Postpartum depression is a form of depression that can affect new mothers within the first several months of birth. It is a form of depression that strikes just as a new baby needs to be taken care of and when bonding between mother and baby begins.
It is not the natural sadness that some mothers feel following the birth of a baby. This natural sadness is often mixed with feelings of joy and resolves itself within several weeks. This postpartum disorder is something more.
Any new mother can experience the postpartum symptoms of depression, but there are certain factors that seem to make this experience more likely to occur. Previous bouts of depression mean an increased likelihood of depression postpartum. As stated previously, this does not make the postpartum form of depression a certainty, but it does increase the chances of depression occurring.
Poor support from friends and family may contribute to the likelihood. A sick baby could introduce an added element of stress that could increase your likelihood of depression postpartum, as could having a very stressful life in general.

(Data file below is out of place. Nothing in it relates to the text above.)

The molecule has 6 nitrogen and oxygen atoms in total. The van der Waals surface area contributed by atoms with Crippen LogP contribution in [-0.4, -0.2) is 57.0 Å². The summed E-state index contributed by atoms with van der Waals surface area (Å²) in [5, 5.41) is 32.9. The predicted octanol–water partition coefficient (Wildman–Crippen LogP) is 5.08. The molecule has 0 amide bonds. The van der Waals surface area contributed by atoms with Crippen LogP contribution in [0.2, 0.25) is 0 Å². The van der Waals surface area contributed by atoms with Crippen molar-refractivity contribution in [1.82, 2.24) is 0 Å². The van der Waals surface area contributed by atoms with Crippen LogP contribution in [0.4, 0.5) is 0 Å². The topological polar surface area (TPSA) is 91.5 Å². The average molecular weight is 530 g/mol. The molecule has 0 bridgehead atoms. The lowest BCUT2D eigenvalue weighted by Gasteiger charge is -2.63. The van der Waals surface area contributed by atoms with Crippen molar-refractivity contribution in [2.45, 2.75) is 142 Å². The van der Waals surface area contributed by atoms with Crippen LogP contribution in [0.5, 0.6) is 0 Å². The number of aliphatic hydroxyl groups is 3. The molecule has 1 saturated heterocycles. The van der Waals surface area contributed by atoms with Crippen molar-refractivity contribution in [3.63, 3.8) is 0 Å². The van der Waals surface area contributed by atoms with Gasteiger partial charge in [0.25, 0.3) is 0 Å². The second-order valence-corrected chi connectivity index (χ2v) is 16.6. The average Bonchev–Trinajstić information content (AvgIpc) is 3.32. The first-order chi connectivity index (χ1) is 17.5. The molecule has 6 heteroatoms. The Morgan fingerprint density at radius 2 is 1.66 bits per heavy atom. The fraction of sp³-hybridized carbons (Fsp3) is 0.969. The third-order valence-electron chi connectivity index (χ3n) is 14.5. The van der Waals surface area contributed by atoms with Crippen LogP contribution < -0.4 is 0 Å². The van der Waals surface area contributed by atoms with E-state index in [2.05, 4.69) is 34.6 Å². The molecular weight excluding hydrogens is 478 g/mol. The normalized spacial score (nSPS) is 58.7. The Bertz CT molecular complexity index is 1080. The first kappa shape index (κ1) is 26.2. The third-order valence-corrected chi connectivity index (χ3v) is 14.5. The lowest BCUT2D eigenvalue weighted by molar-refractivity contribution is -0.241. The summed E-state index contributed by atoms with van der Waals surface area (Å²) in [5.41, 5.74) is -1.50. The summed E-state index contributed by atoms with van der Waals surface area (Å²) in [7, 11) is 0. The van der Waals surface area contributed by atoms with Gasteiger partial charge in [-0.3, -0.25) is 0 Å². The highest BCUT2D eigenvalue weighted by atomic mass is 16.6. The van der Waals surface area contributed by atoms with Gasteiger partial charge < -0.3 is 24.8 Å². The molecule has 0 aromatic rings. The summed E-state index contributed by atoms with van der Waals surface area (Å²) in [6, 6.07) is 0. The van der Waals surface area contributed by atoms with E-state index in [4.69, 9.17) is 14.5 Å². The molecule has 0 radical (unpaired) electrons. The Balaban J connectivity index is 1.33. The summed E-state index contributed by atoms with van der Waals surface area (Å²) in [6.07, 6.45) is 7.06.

Often depression symptoms are thought of as affecting an adult and those surrounding him or her, but in the case of postpartum disorders there can be a profound impact on the child, too.
The general symptoms include feeling sad, empty, and hopeless. Anxiety may present itself in addition to these. A loss of interest in life may occur. Changes in appetite or sleep patterns may manifest. An inability to concentrate is common as well. All these symptoms interfere with the mother’s ability to provide care for and bond with the new baby.
The most common treatment is counselling services and antidepressant medication, much in the way that other types of depression are treated. A mother who is considering taking antidepressants will want to discuss the effect that such medication might have on the possibility of breast feeding for the child.
The main thing a mother can do is to get professional help and to maintain her own health. This means eating well, getting enough sleep, and getting regular exercise. All can help facilitate recovery.
Postpartum depression strikes at an inopportune time to say the least. There is no good time to be depressed, but the interference with caring for and parenting the new baby can be hard on both the baby and the mother. By seeking professional help, this depression can be treated and life, both lives, can go on as planned.Learn how I beat Depression